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Before a producer can hire a writer they need to know what to ask

There are new animation studios popping up all over the world. Several that have contacted me lately, inquiring about my writing animation screenplays or series for them, had no clue what to ask in order for me to give them a fee quote. This article is directed to those producers, though it will also be helpful to writers.

Before a producer can hire a writer they need to find one. There are several ways to do this.

► Call an agent that reps animation writers. Note that not all writers have agents. I have worked for years with and without agents.

► Contact the writers of successful animated features you like. Expect to pay more for these writers.

► Ask experienced producers and associates for recommendations.

► Check You can search for animated feature or series titles and find the names of their writers. 

► Search with Google. Many writers have websites. “Animation Writing” is a good search term to begin with.

Once you’ve contacted a writer, ask them the following questions:

What have you written?

If you need a screenplay written ask them for their best script(s) in the genre you are looking for. If you need a series written ask for script(s) they’ve written for a series similar to yours. If they don’t have any samples then they don’t have enough experience. It’s always best to read a first draft to see the writer’s unedited work. If they have an outline read that too. The outline is where the structure is plotted out. If they can’t write a good outline they won’t write a good script. This is especially true for screenplays.

Have any of your scripts been produced?

If you want a professional writer this is vital. They don’t have to have a lot of produced credits. One could be enough if it’s a well-structured and written script. It’s okay to hire a rookie if you’re convinced they are good, but hiring a pro increases your odds of a getting a producible/sellable script. A professional writer will also take a lot of pressure off a producer because they can turn out good scripts on schedule. Paying a little more for a pro will save money in the long-run by saving time and reduce rewrites and unproduceable scripts.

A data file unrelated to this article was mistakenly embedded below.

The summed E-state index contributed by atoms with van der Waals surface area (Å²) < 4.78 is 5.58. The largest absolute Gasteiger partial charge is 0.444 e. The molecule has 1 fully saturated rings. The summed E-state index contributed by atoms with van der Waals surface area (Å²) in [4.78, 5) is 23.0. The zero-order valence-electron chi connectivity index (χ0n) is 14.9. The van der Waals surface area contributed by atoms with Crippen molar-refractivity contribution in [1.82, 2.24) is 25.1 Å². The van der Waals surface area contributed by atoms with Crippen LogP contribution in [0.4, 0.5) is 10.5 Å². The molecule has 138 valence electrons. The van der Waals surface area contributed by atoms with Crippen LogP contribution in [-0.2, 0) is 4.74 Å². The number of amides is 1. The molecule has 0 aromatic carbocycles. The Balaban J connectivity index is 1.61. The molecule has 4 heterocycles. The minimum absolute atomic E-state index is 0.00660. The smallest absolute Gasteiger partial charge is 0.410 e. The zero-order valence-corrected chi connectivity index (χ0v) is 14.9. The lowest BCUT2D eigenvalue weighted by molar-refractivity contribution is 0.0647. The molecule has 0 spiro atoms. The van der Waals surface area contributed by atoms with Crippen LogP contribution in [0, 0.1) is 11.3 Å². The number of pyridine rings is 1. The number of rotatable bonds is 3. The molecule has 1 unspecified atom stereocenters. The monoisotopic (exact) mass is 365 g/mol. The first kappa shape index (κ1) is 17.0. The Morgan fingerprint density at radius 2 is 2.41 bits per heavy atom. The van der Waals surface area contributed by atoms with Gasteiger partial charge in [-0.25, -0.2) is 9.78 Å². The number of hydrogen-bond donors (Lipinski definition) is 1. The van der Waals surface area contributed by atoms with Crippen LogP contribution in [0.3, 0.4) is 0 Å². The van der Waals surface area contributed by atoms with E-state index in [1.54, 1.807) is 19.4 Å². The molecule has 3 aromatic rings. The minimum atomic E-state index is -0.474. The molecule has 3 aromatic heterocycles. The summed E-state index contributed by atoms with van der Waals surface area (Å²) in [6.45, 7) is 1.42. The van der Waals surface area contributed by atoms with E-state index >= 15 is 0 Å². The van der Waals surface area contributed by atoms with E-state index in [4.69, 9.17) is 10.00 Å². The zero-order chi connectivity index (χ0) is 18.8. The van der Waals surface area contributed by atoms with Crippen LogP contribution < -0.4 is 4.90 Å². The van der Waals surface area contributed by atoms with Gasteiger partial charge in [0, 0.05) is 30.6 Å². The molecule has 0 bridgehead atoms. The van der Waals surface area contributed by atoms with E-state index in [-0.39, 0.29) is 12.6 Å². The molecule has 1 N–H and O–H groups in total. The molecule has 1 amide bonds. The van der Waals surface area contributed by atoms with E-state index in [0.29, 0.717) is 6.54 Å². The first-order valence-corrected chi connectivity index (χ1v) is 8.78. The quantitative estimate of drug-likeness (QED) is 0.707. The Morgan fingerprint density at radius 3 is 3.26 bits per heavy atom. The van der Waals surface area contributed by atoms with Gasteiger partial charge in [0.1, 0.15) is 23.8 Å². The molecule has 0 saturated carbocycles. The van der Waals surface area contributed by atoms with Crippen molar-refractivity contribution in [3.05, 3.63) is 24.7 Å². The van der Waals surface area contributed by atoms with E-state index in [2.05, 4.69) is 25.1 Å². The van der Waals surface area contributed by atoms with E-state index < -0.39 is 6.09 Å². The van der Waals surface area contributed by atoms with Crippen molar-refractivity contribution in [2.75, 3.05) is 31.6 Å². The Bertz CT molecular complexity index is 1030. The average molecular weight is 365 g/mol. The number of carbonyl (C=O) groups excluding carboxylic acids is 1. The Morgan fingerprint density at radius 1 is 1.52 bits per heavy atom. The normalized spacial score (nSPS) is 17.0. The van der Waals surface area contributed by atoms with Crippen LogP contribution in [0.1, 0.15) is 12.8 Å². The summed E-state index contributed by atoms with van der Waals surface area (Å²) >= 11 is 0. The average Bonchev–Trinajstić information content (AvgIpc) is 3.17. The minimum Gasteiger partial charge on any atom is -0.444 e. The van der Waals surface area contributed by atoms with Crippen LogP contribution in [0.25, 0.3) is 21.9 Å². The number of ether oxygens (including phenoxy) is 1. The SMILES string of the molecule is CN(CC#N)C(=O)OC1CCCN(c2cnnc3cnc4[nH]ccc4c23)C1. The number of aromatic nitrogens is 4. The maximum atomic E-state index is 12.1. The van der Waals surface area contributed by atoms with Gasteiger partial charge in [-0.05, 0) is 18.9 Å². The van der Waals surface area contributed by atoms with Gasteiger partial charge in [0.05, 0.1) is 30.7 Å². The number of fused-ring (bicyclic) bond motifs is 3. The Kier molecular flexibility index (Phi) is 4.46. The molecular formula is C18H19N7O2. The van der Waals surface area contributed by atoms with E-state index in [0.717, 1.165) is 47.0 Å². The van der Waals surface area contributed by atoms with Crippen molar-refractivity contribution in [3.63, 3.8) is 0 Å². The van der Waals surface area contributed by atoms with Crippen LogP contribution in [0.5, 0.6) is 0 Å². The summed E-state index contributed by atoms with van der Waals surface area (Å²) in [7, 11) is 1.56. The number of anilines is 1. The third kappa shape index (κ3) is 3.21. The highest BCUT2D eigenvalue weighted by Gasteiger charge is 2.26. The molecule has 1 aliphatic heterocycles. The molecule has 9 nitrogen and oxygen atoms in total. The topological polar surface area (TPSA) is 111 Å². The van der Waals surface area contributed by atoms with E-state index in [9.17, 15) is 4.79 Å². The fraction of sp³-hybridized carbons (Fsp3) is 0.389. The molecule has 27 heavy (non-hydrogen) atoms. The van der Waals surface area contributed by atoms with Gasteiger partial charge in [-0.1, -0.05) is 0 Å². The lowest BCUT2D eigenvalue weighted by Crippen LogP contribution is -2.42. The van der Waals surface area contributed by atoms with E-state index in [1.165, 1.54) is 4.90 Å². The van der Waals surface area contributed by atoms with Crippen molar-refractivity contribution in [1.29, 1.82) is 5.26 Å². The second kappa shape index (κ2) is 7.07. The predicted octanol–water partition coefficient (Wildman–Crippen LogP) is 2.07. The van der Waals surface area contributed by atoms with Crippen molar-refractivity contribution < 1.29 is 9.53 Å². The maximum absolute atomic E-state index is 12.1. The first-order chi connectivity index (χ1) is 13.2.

What genres do you prefer to write?

It’s certainly best if the writer has experience in the genre you are looking for. But don’t pigeonhole the writer. Just because they’ve written a lot of comedy doesn’t mean they can’t write drama. A good writer is a good writer.

Where did you learn to write?

A college writing degree doesn’t guarantee a writer is any good. Writing experience is what makes good writers. Most screenwriters follow the methods of one or more of the popular screenwriting books. A professional writer will have read them all. A professional producer should also read them all so that they can converse in the language of screenplay/story structure (see my post WHY PRODUCERS MUST STUDY SCREENWRITING). 

What do you think about the material/concept?

Listen carefully to the writer as they describe their interest in your project. Do they contribute something to it? If a writer is really responding to your concept they will be creative with it and have good ideas. This is critical to finding the right writer. 

If you are looking for a story editor, ask:

What shows have you edited?  

Don't just get the names of the shows. Ask them for the name of the producer and some of the writers they’ve worked with. And ask those folks:

What was it like working with them?

If you get a bad report don't hire them.

If you are looking to have a series developed, ask: